There isn’t much suspense over my top two films, as I’ve written pretty extensively about both of them on the blog already. So I won’t go into a lot of detail here.
‘The Mortal Remains’ depicts a quintet of passengers riding in a stagecoach to a mysterious hotel. Two of the passengers, the Englishman and the Irishman, are revealed to be bounty hunters (or “harvesters of souls,” as they put it) while the other three are a trapper, a gambler and an upright religious sort. Each offers a monologue on, essentially, the meaning of life.
The penultimate segment of The Ballad of Buster Scruggs, titled ‘The Gal Who Got Rattled,’ is the film’s longest. In fact, I could see this one being effectively fleshed out to feature length had the Coen Brothers wanted to go in that direction.
Starring Zoe Kazan as Alice Longabaugh, a young woman following the Oregon Trail to the vague promise of an arranged marriage, and Bill Heck as Billy Knapp, one of the cowboys charged with escorting the caravan, this is one of the most earnestly romantic stories the Coens have ever told.
‘All Gold Canyon,’ the fourth segment of The Ballad of Buster Scruggs, is the only one in which a main character doesn’t die. It’s also the only one adapted entirely from another source — in this case, Jack London’s short story of the same name.
An unrecognizable Tom Waits stars as a prospector who ventures into the most beautiful, pristine canyon you’ve ever seen and begins digging for pocket gold.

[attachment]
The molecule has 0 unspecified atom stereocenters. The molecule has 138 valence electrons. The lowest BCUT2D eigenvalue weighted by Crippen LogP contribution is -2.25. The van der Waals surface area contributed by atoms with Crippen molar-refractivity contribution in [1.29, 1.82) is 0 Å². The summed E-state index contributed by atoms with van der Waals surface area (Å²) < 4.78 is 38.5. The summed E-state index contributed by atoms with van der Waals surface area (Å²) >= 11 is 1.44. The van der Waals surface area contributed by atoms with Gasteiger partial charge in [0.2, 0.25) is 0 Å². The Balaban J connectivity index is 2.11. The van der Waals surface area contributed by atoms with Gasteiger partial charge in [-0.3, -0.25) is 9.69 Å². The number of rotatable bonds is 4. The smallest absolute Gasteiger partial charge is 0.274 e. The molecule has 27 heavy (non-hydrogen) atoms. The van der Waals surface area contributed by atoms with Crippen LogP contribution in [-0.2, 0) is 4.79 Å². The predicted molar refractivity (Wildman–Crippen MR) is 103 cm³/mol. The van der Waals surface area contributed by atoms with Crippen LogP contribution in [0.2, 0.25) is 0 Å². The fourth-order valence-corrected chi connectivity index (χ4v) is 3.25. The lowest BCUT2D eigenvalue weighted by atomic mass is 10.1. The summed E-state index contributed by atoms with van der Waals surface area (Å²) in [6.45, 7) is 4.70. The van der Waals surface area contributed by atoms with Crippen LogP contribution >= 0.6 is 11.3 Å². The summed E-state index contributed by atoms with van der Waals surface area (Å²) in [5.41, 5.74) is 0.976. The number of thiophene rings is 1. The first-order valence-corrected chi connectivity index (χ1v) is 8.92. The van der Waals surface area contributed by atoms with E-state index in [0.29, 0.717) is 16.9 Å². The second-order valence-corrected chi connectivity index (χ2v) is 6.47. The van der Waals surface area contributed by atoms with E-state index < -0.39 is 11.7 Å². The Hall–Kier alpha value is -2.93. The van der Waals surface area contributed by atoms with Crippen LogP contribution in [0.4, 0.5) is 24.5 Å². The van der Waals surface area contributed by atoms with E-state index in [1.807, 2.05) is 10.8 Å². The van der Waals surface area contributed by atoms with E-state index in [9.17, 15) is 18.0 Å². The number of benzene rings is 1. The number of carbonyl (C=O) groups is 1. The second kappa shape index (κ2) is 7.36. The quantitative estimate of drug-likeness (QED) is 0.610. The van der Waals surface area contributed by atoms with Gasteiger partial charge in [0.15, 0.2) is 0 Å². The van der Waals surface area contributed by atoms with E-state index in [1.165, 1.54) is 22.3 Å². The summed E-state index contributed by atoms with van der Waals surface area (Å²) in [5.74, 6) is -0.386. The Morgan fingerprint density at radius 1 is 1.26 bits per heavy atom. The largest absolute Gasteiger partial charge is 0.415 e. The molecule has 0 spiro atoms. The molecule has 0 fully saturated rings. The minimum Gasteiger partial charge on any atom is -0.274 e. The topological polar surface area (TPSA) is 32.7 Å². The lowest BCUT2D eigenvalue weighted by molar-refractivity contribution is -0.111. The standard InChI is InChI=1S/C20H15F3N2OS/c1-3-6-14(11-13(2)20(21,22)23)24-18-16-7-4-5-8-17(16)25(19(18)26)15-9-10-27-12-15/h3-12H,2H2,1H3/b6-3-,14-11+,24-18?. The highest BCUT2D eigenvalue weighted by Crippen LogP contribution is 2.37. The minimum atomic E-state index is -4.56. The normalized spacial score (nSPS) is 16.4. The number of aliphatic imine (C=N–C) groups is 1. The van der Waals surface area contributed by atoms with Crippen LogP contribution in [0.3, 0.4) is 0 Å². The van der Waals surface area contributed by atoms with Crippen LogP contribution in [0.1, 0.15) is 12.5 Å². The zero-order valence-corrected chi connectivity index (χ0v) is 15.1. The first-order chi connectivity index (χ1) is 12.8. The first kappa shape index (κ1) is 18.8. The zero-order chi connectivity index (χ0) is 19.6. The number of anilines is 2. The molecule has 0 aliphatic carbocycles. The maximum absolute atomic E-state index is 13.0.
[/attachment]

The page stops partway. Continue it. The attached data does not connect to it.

Liam Neeson stars as an impresario who travels from town to town with his act, an armless, legless man nicknamed Harrison the Wingless Thrush (played beautifully by Harry Melling, Dudley in the Harry Potter films). While he might look like a carnival side show act, Harrison’s talent is in his oratory. He eloquently delivers poetry, Shakespeare, Biblical verses and famous speeches from atop a stool.
This segment is a lot less cartoonish than the opener but it’s the second most comical of the six. The Coens ease viewers into the darkness, which hits with a wallop in the next chapter.
Alfonso Cuaron’s Roma leads the pack, followed by (in no particular order) Vice, Mary Poppins Returns, If Beale Street Could Talk, Spider-Man: Into the Spider-Verse, The Favourite and Widows. Plus a host of movies from earlier in the year I need to catch up with at home: Hearts Beat Loud, The Rider, The Oath and Won’t You Be My Neighbor?, to name a few.